Even with all those diseases and possibly death looming - job-openings are rare: it's an insider's game and major tsk-tsk. To become part of what Maclean's Magazine***** in this context refers to as the new upper class.

More Shirley Bond - a frequent fire-watcher: One of the things that has been ingrained in my memory is in circumstances where other people run out, you run in. That makes an enormous difference. 

BC Firefighters can now claim heart disease as job-related stress
The Canadian Press - 10 Mar, 2014
Dirk Meissner

A nation of $100.000 firefighters
The Globe and Mail - 8 Aug, 2013
Margaret Wente

Nelson wants to change process for bargaining with police and fire unions
The Nelson Daily - 4 Jul, 2013
Bill Metcalfe

Nelson Fire Rescue recruiting auxiliary fire fighters
Nelson Star - 13 Oct, 2013

The Upper Class
Maclean's Magazine - 22 Apr, 2013
Nancy MacDonald 


Sunday, 9 March 2014

Baker - Up In Smoke!

Rise and attempt to shine!

You know when you get up in the morning and can't bear look in the mirror because you just know you will never be able to get this face and this hair organized ever again so across the crowded room is totally out forever and instead you head straight for the coffee? First things first?

That's Baker Street now. Getting out of its snowy-white bed into yet another dull day at the end of winter because spring hasn't sprung - possibly won't climate-change and all. Make mine a double latte please!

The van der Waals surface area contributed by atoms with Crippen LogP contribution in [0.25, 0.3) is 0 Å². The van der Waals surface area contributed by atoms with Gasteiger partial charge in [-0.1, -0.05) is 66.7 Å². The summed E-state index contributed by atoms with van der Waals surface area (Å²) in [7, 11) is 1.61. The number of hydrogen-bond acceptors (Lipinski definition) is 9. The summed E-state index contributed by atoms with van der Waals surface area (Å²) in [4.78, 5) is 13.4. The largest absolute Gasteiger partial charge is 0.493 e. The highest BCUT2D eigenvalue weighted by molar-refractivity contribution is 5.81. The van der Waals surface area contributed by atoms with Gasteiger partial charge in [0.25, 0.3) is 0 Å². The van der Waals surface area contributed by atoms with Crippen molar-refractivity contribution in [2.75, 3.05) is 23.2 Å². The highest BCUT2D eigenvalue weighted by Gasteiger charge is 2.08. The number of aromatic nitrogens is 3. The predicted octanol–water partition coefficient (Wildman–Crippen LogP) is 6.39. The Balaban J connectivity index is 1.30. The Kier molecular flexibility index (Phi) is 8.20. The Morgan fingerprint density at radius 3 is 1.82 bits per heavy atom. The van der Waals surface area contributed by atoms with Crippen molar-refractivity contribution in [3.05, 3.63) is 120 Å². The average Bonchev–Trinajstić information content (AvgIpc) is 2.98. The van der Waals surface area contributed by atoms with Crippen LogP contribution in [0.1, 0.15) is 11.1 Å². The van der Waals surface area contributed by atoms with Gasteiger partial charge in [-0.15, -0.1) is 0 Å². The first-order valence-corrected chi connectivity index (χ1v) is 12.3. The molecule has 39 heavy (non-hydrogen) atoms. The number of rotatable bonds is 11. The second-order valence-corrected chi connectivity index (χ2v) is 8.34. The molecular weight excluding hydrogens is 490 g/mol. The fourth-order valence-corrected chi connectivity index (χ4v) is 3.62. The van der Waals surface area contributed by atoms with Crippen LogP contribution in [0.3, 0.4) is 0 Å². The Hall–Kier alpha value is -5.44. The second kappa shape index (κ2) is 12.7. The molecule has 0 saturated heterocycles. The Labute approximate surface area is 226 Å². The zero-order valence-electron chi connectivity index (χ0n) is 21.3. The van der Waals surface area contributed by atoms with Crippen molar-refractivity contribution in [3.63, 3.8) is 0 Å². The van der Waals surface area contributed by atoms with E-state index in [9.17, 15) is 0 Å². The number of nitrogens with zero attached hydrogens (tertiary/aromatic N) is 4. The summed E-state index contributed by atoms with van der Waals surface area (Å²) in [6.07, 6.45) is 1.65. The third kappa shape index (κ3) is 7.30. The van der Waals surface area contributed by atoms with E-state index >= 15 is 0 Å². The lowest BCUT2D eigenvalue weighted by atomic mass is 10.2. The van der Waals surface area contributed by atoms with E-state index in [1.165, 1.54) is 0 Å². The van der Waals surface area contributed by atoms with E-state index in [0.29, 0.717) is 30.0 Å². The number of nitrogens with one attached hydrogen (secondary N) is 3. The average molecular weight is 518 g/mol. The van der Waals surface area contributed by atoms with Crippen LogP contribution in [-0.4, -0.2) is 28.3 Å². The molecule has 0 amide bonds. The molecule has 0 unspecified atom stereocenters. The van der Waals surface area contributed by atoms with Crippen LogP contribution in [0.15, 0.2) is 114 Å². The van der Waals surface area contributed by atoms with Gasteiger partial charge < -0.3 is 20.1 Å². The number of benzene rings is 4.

It's the time for Baker to be seen as it really is: dingy old buildings; awnings with a life all their own; faded paint-jobs; empty store-fronts; litter-bins with a skin-disease; trees without life.

Gutters and raised flowerbeds filled with all the cigarette butts in the world!

This then is also the time to be reminded and acknowledge that since the mid-80s
City Council/Staff
Chamber of Commerce
Nelson Kootenay Lake Tourism (more recent)
Downtown Business Association
have done very little to give Nelson's face - Baker - any kind of beauty treatment except for the (today in every town obligatory) hanging flower-baskets much later and still we must be grateful for small blessings. And the trees when/if they come back to life and remain thus - Kevin Cormack, chainsaw at the ready!

Butting Out!

Usually owners sweep the stretch of sidewalk in front of their shops - butts and whatever. Sweeping to them means never mind disposing of stuff appropriately but right into the gutter. Somewhat covered by snow when we have it - but we don't now!  So there they are: mega butts of all winter plus more every day! Then there were/are drivers emptying their cars' ashtrays onto the street while parked. Open door - dump - close door!
Raised flowerbeds are convenient ashtrays and we must be grateful for these people's conscious effort not to litter indiscriminately!

Anything for the tourists (money), no?

They - spending time and money on Baker - may wonder what's with virginal snow above and ignorant hicks below. That and what's with gluten-free tree-huggers they've heard about and all this smoking-filth on the streets. And in the air!

Eh, Council, how about you and all the above-mentioned getting brooms and sweeping Baker! Organizing new waste-bins with a butting/butt box on top. Writing about it in the Star's Council Column - something for once original, for once worth communicating. Educating us ignorant hicks by example!  

Gotta light?
Mark Sykes
Mark Williamson